In fact, earlier this year when I was asked to lead a Holocaust memorial event, I was interrupted by a professor of Islamic studies who encouraged his students to raise their fists and chant “Niqbah,” the Arabic word that means “catastrophe,” that refers to the establishment of the State of Israel.  Not one of the organizers even attempted to steer the gathering back to its intended topic.

This experience forced me to acknowledge that the unique horror of the Holocaust is systematically becoming diluted with myriad other issues. As the Holocaust fades into the background of public discourse, bigots like the Nation of Islam’s outspoken leader, Louis Farakkhan, who recently referred to Jews a “termites” who must be “exterminated,” and Linda Sarsour one of several leaders of the Washington, DC women’s march who routinely exhorts audiences not to “humanize” the “sub-human” Jews, spew their anti-semitic hate with impunity.

When spokespersons like Farakkhan and Sarsour, among others, are not called out for their anti-semetic hate speech and instead are featured speakers at mainstream public forums and supported by companies like Ben and Jerry’s who are donating to their organizations, is it any wonder that the teens who observed their classmate targeted with pennies and taunted as a “Kike,” averted their eyes and did nothing?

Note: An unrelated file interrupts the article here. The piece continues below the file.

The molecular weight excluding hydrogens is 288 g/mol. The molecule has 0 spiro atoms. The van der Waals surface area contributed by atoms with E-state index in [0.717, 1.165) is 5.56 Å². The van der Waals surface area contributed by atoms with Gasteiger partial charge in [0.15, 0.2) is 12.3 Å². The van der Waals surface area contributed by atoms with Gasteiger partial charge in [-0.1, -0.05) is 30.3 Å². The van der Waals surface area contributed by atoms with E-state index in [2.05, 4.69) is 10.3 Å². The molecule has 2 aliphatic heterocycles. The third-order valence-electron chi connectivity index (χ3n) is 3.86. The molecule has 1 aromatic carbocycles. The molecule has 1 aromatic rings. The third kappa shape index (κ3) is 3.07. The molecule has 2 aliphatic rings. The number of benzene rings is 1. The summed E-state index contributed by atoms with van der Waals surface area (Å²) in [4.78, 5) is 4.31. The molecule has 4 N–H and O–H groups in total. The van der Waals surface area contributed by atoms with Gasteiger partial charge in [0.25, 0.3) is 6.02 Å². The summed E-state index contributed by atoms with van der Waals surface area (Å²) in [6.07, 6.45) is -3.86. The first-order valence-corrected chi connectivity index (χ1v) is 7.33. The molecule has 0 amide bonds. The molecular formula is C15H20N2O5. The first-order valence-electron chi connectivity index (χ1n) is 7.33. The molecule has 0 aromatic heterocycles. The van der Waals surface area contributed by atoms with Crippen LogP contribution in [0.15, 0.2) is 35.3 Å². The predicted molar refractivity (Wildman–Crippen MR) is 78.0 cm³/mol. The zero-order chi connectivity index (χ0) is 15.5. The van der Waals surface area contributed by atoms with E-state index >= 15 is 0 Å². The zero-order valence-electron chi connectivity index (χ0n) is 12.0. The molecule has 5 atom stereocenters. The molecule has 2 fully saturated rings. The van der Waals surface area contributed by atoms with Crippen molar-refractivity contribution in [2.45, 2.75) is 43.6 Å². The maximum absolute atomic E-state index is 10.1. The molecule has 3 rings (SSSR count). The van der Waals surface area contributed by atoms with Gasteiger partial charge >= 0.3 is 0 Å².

In 2015 on the 70th anniversary of the liberation of the Auschwitz death camp, 300 camp survivors attended the ceremony, the majority of whom were in their 80’s and 90’s.  When the 75th commemoration is held in 2020, very few survivors will still be alive, and those still with us may be too frail to attend..

As we lose the testimony of our eye witnesses who experienced Nazi horrors first hand, we Jews must consider how we will maintain our educational programs and memorial ceremonies.  Will we seek out child survivors, such as those who were hidden or abandoned or who escaped via the Kindertransport? Will we validate childhood memories and consider child survivors as “real” Holocaust survivors?  Will we listen to the children and grandchildren of camp survivors whose lives have been forever affected by the horrors their parents and grandparents suffered? Or will we take the path of least resistance and homogenize the Jewish Holocaust experience with other worldwide tragedies?  

As journalist Seth Frantzman warns, “In recent years there has been a tendency to revise the history of the Holocaust. In the West this takes the form of universalizing it and diluting its meaning.”  My experiences here in Italy and in the US tell me that Holocaust dilution, well-meaning though it may be, eventually will diminish the Jewish Holocaust experience. By marginalizing the anti-semitic events that led to the murder of six million Jews, society will have provided an opportunity for a new crop of anti-semites to thrive. Add social media to the mix which we know often encourages hateful behavior and it’s the Pittsburgh massacre somewhere else, all over again.

This article first appeared in the online journal, Times of Israel, Nov. 2018